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Federal Government goes after ghost workers in civil service

Folashade Yemi-Esan


Federal Government goes after ghost workers in civil service

The Acting Head of the Civil Service of the Federation, Folashade Yemi-Esan, on Monday said that the Federal Government had activated a new process aimed at eliminating those who were collecting salaries without certificates or letters of appointment from the government.

Yemi-Esan unfolded the plan in the keynote address she delivered at the opening ceremony of the pilot induction programme for the 700 newly recruited officers on grade level 07 to10, which was held in Abuja.

The Ag HCSF also warned the new recruits against taking for granted the job security in the civil service, noting that such an attitude to work would hinder their progress on the job.

She said: “For years, we have been trying to activate the Human Resource Module of the Integrated Personnel and Payroll Information System in the public service. But we are bringing five more ministries (Finance, Budget and National Planning, Aviation, Transport, Petroleum Resources and Science and Technology) on board in addition to the Head of the Civil Service. What this means is that everything administrative concerning civil servants will be done on the HR Module.

Once that is activated, it will help eliminate a lot of ghost workers; people that do not have certificates or letters of appointment but are claiming to be civil servants.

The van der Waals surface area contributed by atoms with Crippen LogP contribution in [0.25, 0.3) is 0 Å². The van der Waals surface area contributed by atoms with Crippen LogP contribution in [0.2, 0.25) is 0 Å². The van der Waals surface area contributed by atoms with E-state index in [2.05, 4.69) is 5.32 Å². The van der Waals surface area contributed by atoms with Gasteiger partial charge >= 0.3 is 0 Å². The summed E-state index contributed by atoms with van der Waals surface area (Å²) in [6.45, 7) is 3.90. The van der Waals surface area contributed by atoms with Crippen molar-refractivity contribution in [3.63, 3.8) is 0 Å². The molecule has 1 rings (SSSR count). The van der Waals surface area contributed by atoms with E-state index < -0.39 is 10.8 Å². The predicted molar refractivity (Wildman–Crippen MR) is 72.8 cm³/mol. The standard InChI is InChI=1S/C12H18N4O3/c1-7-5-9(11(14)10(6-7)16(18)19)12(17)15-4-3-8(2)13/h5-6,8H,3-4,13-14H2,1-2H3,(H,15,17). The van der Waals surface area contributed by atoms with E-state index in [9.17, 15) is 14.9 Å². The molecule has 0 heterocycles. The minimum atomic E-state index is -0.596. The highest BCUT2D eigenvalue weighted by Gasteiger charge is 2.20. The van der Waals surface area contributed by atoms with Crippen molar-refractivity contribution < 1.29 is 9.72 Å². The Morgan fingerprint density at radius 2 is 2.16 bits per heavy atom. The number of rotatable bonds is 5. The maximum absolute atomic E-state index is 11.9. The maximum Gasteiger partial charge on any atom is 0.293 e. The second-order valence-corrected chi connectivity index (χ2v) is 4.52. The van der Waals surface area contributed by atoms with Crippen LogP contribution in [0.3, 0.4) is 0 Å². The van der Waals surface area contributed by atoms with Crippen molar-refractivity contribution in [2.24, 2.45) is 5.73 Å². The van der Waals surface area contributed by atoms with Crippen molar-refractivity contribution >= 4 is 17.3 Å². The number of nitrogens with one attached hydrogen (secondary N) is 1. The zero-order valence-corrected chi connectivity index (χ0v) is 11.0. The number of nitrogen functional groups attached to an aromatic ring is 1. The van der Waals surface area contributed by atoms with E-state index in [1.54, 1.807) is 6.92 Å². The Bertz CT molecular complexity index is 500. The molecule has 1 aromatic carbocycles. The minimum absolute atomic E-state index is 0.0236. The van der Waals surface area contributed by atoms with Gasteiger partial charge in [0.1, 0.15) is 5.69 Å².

“Following President Muhammadu Buhari’s directive, we have commenced the process for the complete implementation of the HR Module of the IPPIS. The module is also designed to improve efficiency in the payroll system as well as enhance data integrity and consolidate staff records and management. With the steady transformation of the service to operate a more productive system, change is inevitable.”

While addressing the new workers on work ethics, Yemi-Esan said that the induction was last held in 2013, noting that its resuscitation would among other advantages save time and resources, improve operational efficiency and promote good organisational communication. She also urged them to seek clarification in the course of duties.

She added: “It is commonly adduced that there is job security in the Civil Service and as such things can be taken for granted. I wish to warn that such attitude or approach to work will only prevent an officer from attaining his or her maximum potential. If you have been abreast of developments in our contemporary public service, you will appreciate that the various reforms being introduced to transform the service are systematically taking root.

“The induction programme signifies the commitment of the Federal Government to drive the vision of building a modern public service that provides world-class services for sustainable national development to a whole new level.”

Yemi-Esan regretted that in the past, training programmes for civil servants were bereft of structure and target describing it as a major challenge.

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She noted: “Training activities across Ministries, Departments and Agencies of government have hitherto been carried out haphazardly, without considering the actual competencies lacking in the service. In most cases, training programmes are considered as welfare for staff rather than for capacity development.”

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